The Manifesto House in Chile by James & Mau and Infiniski
Project Name: Infiniski Manifesto House
Location: Curacaví, Chile
Area: 160 m2
Architect: James & Mau
Renewable Energy: Infiniski + Geotek
Furniture: Cómodo Studio
Photography: Antonio Corchera
Architects James & Mau, or Jaime Gaztelu and Mauricio Galeano are also founders and partners of Infiniski, a new concept for sustainable building and construction. The Manifesto House is just one example of the eco-friendly projects that this duo has undertaken. Completed in 2009, this home is created from three containers bit its wood slatted exterior conceals the original containers like an outer shell.
From the architects:
The Manifesto house represents the Infiniski concept and its potential: bioclimatic design, recycled, reused materials, non polluting constructive systems, integration of renewable energy.
The project relies on a bioclimatic architecture adapting the form and positioning of the house to its energetic needs. The project is based on a prefabricated and modular design allowing a cheaper and faster constructive method. This modular system also allows thinking the coherence of the house with possible future modifications or enlargements in order to adapt easily to the evolving needs of the client.
The house, of 160m2 is divided in two levels and uses 3 recycled maritime containers as structure. A container cut in two parts on the first level is used as the support structure for the containers on the second level. This structure in the form a bridge creates an extra space in between the container structure, isolated with thermo glass panels. As a consequence with only 90m2 worth of container, the project generates a total 160m2, maximizing and reducing significantly the use of extra building materials. This structure in the form of a bridge, responds to the bioclimatic needs of the house — Form follows Energy — and offers an effective natural ventilation system. It also helps to take full advantage of the house´s natural surroundings, natural light and landscape views.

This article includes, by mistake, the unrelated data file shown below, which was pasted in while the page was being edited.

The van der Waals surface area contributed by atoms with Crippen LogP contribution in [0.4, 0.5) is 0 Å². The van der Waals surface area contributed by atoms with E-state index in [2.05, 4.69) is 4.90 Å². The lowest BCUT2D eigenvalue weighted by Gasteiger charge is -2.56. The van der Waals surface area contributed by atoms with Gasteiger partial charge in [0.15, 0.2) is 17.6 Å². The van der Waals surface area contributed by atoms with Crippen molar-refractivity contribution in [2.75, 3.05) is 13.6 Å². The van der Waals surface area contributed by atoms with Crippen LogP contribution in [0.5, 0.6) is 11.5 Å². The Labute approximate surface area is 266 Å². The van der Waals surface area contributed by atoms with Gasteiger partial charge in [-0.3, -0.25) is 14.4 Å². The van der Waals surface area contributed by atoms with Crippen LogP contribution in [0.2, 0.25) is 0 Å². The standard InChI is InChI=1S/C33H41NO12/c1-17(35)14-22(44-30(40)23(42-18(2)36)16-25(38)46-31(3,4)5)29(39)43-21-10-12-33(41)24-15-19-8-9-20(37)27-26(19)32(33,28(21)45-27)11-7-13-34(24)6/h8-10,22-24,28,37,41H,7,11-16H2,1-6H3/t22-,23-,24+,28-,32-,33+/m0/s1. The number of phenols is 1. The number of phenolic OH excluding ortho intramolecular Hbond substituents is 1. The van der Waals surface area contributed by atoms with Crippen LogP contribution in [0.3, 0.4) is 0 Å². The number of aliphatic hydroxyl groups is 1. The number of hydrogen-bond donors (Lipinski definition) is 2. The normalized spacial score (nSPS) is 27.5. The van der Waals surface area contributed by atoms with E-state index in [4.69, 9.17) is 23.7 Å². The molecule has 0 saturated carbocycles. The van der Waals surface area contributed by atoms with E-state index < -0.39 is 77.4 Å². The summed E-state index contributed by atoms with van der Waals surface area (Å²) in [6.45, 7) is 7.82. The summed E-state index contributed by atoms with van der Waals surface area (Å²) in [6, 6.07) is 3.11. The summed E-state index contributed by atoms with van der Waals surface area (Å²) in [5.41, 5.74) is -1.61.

Like if it had a second skin, the house “dresses and undresses” itself, thanks to ventilated external solar covers on walls and roof, depending on its need for natural solar heating. The house uses two types of covers or “skin”: wooden panels coming from sustainable forests on one side and recycled mobile pallets on the other. The pallets can open themselves in winter to allow the sun to heat the metal surface of the container walls and close themselves in summer to protect the house from the heat. This skin also serves as an exterior aesthetic finishing helping the house to better integrate in its environment.
Both exterior and interior use up to 85% of recycled, reused and eco-friendly materials: recycled cellulose and cork for insulation, recycled aluminum, iron and wood, noble wood coming from sustainable forests, ecological painting, eco-label ceramics. Thanks to its bioclimatic design and to the installation of alternative energy systems the house achieves 70% autonomy.
Hat tip to Design Milk Blog